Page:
Border Patrols 

Fighting against new crime trends, police in Henrico and Chesterfield counties adjust their strategies.

“Looking at what has changed is really mind-boggling,” Stanley says.

Violent crime that used to be exclusively a “city problem” has slowly crept into Richmond’s border counties during the last few decades. And in the last couple of years, the problem has gotten worse. But what really troubles Stanley, a 41-year veteran of the department, is that many of the criminals are between 18 and 25 years old.

“I think the number one thing that concerns me is the age of the perpetrators,” the chief says. “Not just shoplifting, but drugs and assaults, and breaking and entering, and larcenies. It just seems that kids are becoming more involved in this.”

Ditto for Chesterfield County. Across the board, violent crimes have been steadily increasing during the last decade, says Police Chief Col. Carl R. Baker. The criminals are younger and more violent than ever. In the last five years, homicide has increased 63 percent, up to 13 murders in 2003. Robberies are up 34 percent, drug violations up 23 percent, and kidnapping and abductions are up 17 percent. (Surprisingly, though, the number of assaults actually decreased 7 percent, from 3,235 in 1999 to 2,996 in 2003.)

Both counties are experiencing a shift to more violent crime — something that threatens to get worse in the years to come. The next generation of criminals promises to be more violent. And most of the crime is taking place in the older suburbs, the lower-income communities that border the city. As newer suburbs move farther out, especially in western Chesterfield, planners expect the low-income housing to spread.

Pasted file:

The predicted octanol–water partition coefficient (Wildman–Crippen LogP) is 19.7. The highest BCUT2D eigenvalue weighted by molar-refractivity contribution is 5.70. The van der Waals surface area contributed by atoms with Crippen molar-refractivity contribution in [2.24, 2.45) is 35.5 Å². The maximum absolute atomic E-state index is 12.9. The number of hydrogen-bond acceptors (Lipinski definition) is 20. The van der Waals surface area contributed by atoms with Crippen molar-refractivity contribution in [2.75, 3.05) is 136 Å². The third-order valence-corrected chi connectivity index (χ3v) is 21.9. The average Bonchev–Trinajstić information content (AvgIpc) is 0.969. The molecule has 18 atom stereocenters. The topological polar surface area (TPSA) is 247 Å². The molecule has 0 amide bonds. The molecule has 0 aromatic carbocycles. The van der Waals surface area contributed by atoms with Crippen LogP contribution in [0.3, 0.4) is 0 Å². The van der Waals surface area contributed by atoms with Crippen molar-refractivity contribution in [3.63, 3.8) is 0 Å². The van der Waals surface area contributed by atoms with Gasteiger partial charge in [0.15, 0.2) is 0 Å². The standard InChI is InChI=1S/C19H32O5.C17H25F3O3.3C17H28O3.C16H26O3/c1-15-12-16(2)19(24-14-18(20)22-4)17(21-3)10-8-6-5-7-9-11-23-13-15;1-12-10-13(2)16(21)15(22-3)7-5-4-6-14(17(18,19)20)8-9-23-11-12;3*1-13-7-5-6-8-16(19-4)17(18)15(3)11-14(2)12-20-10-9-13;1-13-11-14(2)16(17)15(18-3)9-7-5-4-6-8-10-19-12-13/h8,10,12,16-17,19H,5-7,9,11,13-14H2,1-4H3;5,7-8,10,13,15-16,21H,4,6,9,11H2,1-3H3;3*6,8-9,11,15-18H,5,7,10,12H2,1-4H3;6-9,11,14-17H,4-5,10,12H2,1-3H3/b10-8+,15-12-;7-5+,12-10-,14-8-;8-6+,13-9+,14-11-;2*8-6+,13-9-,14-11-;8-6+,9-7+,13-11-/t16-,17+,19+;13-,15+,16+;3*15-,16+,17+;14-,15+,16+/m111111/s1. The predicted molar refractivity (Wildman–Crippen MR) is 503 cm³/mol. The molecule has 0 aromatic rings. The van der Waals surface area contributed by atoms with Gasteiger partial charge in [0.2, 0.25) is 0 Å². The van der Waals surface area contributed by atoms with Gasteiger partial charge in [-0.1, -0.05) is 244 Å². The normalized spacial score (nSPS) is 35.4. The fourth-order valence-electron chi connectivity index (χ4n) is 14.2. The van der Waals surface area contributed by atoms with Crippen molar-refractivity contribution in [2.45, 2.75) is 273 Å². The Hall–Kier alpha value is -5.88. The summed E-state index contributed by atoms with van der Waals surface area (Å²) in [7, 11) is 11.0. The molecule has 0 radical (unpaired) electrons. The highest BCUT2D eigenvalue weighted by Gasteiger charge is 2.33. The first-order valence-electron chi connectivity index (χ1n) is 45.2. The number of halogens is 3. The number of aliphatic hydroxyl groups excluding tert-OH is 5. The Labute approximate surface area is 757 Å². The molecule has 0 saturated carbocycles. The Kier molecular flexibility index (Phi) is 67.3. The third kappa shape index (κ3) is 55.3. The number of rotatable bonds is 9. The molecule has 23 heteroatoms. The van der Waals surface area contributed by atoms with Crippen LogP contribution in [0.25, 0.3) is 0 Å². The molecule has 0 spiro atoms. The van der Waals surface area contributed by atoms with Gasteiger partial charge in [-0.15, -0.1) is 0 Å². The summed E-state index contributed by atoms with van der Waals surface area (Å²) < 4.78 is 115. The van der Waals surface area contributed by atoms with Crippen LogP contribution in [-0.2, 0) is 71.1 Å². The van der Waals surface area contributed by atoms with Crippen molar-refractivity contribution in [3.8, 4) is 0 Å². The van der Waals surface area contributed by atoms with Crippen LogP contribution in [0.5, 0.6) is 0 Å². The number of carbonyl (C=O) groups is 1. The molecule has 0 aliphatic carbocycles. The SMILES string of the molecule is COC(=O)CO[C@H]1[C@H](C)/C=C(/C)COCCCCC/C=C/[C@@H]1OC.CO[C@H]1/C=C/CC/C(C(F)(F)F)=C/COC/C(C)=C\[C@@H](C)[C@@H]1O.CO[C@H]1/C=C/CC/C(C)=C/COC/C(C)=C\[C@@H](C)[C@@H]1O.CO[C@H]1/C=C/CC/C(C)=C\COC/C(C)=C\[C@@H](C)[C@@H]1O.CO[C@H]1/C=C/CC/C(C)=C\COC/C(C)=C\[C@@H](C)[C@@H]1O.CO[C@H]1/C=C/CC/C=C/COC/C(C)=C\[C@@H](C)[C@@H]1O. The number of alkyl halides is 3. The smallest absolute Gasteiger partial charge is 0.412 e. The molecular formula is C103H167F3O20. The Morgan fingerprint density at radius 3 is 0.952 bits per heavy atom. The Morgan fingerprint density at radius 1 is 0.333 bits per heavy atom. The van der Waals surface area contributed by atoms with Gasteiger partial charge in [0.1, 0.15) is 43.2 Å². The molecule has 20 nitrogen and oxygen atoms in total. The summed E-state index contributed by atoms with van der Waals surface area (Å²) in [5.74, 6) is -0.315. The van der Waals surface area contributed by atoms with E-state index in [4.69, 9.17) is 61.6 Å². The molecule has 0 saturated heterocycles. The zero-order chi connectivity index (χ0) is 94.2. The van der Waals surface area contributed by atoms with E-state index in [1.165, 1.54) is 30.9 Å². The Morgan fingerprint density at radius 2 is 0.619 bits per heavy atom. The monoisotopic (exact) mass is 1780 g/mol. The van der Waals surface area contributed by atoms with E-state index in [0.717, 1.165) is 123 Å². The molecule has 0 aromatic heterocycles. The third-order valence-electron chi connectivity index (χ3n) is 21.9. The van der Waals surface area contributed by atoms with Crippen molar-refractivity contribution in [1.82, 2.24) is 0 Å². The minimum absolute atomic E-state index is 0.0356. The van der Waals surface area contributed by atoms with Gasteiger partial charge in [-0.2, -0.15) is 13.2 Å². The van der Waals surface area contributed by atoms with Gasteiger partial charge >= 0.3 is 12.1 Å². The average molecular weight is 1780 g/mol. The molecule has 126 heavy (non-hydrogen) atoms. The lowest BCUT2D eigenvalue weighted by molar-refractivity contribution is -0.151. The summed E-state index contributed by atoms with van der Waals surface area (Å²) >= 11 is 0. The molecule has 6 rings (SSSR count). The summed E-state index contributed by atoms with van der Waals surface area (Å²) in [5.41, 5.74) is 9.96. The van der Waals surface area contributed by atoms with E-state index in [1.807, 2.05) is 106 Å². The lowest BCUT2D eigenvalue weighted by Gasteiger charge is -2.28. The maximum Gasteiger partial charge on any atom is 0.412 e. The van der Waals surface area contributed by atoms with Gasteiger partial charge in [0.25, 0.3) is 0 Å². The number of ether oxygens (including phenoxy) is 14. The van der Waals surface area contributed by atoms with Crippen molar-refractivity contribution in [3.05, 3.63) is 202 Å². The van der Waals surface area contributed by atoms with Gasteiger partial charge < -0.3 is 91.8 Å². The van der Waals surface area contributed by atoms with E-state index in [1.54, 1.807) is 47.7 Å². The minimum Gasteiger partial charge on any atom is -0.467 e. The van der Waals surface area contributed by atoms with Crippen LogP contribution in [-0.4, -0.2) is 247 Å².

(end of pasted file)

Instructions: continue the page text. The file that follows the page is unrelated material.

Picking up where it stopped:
It’s become such a problem in Chesterfield that police are working with the county’s planning department to identify potential problem areas before crime takes hold. Planners share information about neighborhood trends,and officers on the street keep an eye out for blighted buildings and other signs of neighborhood decay.

“It’s a new concept for us,” Baker says, adding that the program started about three years ago. They tow junk cars, identify buildings for inspectors and put more community officers on the streets where more houses have become rental property.

Technology is a huge asset for officers too. Surveillance equipment has improved dramatically, along with crime analysis tools, and electronic communication within the departments.

But both counties are discovering that one of the most effective tools for attacking crime is community policing. Officers are assigned to specific neighborhoods and work with schools, residents and community groups.

Henrico has about 30 officers devoted to community policing full time, and starting this week the department institutes fixed shifts for its officers. Henrico is moving from the more traditional revolving shifts — where officers rotate work schedules every few weeks — to allow them to build better relations with merchants and citizens within their beats. “We want to get to know that merchant, and apply that [community police concept] to the patrol philosophy,” he says. “It’s going to help the community policing program.”